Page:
Colorful find: A pink katydid
Posted: Monday, September 6, 2010 8:02 pm
ALLENTOWN, Pa. (AP) — It’s the prettiest bug in town — bubblegum pink, vanishingly rare and was likely headed for an early demise in a bird’s beak.
That is until Kay Hrycko stumbled upon the shockingly pink katydid in the yard of her Springfield Township home recently.
“We were walking around looking at the logs and happened to see this katydid on one of the rocks,” Hrycko said. “It was real obvious. We all said ‘Pink!”’
Katydids typically are green to blend in with foliage, but occasionally one will have a mutation that renders it pink. While pleasing to the eye, the color makes it stand out like a daily special on a restaurant menu for predators.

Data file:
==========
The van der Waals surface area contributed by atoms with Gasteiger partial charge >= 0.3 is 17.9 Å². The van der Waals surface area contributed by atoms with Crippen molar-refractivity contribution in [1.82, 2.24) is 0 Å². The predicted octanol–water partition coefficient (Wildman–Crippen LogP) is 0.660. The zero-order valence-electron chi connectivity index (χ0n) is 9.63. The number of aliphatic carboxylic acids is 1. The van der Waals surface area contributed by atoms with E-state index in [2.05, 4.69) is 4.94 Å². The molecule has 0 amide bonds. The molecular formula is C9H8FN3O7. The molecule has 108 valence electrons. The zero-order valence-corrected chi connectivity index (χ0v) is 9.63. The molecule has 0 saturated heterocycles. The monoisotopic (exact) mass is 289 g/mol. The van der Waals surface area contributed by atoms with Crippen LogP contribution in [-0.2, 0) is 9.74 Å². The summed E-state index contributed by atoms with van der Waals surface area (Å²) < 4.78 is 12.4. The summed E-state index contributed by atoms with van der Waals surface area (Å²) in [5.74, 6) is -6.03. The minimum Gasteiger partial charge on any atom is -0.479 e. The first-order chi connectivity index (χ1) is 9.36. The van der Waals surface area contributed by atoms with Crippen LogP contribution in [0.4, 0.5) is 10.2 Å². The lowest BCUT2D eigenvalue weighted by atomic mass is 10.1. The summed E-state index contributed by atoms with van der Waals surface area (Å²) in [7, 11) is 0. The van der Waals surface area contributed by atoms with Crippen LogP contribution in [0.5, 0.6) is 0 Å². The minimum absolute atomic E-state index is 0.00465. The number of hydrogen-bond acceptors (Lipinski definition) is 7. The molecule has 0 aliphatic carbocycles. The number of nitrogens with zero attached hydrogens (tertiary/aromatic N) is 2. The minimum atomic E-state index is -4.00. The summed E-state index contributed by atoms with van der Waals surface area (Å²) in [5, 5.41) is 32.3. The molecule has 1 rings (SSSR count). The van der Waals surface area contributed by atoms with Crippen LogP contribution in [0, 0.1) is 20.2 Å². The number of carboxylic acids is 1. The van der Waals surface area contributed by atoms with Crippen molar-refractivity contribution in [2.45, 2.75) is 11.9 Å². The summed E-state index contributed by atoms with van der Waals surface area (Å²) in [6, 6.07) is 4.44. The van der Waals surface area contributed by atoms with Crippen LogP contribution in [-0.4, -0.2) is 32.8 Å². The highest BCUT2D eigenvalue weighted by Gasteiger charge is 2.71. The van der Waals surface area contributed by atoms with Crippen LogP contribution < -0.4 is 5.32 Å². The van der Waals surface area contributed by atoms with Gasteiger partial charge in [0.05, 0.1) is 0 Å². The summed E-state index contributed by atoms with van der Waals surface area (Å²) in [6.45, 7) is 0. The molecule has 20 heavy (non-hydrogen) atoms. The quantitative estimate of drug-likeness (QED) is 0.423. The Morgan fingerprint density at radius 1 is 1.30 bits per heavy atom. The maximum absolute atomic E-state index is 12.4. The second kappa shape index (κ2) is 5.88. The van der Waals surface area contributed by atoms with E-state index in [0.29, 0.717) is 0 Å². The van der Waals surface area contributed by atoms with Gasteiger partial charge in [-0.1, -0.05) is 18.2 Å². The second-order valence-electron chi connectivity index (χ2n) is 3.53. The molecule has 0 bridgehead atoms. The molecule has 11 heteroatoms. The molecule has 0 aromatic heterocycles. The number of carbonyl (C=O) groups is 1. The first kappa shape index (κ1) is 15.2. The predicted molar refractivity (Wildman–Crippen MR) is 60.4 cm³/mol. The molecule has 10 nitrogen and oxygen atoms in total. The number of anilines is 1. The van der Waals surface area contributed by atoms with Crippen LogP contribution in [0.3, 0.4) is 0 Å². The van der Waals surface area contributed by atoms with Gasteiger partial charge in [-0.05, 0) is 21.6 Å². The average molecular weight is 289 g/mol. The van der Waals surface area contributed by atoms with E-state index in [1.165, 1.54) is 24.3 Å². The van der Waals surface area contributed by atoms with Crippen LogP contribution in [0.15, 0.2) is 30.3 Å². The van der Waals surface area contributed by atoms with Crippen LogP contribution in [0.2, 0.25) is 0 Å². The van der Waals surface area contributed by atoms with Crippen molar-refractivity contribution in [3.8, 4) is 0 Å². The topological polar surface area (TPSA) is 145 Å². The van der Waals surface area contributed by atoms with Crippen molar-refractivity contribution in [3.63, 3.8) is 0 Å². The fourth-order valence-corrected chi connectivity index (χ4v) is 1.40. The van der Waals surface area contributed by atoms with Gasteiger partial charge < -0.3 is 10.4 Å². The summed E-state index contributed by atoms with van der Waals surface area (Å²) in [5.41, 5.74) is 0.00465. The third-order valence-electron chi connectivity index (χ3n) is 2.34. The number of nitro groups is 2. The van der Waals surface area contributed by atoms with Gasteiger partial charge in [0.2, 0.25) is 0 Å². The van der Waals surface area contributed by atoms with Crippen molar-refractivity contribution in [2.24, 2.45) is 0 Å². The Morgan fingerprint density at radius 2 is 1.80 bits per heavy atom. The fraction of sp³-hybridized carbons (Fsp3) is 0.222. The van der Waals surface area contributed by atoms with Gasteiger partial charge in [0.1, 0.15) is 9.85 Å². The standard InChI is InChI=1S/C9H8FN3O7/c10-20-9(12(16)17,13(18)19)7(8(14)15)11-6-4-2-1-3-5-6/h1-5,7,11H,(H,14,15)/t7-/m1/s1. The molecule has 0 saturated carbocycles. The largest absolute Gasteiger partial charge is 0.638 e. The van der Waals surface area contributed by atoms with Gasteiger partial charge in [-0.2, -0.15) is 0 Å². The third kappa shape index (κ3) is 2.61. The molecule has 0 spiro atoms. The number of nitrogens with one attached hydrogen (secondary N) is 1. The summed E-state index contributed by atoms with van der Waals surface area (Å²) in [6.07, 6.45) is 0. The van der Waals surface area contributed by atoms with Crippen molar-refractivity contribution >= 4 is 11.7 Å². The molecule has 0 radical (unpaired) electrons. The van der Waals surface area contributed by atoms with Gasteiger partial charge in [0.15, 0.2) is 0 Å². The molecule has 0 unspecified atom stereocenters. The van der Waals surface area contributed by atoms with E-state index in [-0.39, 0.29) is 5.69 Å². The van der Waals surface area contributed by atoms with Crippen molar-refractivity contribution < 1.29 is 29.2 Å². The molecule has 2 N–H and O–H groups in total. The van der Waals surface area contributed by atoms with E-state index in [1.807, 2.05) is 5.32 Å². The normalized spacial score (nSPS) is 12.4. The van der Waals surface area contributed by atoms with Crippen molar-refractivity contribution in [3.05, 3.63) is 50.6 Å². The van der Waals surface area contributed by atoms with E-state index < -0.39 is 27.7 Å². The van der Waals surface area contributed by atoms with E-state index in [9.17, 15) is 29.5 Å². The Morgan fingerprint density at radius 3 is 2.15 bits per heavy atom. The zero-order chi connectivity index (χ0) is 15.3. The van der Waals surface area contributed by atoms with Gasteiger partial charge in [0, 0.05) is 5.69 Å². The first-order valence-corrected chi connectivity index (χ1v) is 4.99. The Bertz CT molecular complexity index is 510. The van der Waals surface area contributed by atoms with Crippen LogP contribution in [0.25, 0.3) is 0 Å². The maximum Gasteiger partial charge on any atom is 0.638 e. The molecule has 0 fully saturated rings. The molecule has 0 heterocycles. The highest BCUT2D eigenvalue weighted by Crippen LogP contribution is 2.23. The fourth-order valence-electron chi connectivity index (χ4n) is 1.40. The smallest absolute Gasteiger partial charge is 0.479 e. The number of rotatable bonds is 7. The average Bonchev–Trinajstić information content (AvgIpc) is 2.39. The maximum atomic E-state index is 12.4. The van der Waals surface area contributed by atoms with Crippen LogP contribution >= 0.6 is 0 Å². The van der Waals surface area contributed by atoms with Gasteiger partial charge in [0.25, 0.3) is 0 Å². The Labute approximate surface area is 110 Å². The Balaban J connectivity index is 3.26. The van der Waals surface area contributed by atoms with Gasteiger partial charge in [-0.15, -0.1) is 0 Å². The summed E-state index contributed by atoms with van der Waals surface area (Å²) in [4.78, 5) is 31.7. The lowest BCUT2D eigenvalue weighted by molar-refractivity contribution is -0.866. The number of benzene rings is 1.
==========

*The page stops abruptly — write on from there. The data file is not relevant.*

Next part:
“That will mark it as dinner for birds,” said Chuck Holliday, a Lafayette College biology professor with expertise in insects.
After discovering the colorful critter, Hrycko collected it in a yogurt container and is keeping it safe inside. She said her 13-year-old son, Cody, hopes to take it to school for his science class.
The major difference between pink katydids and their more common green counterparts apparently is the lack of dark pigment called melanin, the same pigment that makes a panther black.
The coloration was first noted in scientific literature in 1878. The only known genetic study was published in 1916.
The U.S. name “katydid” comes from the male’s loud mating call, produced by rubbing its forewings together — groups of three and four evenly spaced noises that people imitated as “Katy did. Katy didn’t. Katy didn’t. Katy did.”
Pink katydids have been found, albeit rarely, from Pennsylvania to Michigan to Louisiana.
Information from: The Morning Call, http://www.mcall.com
Published in The Messenger 9.6.10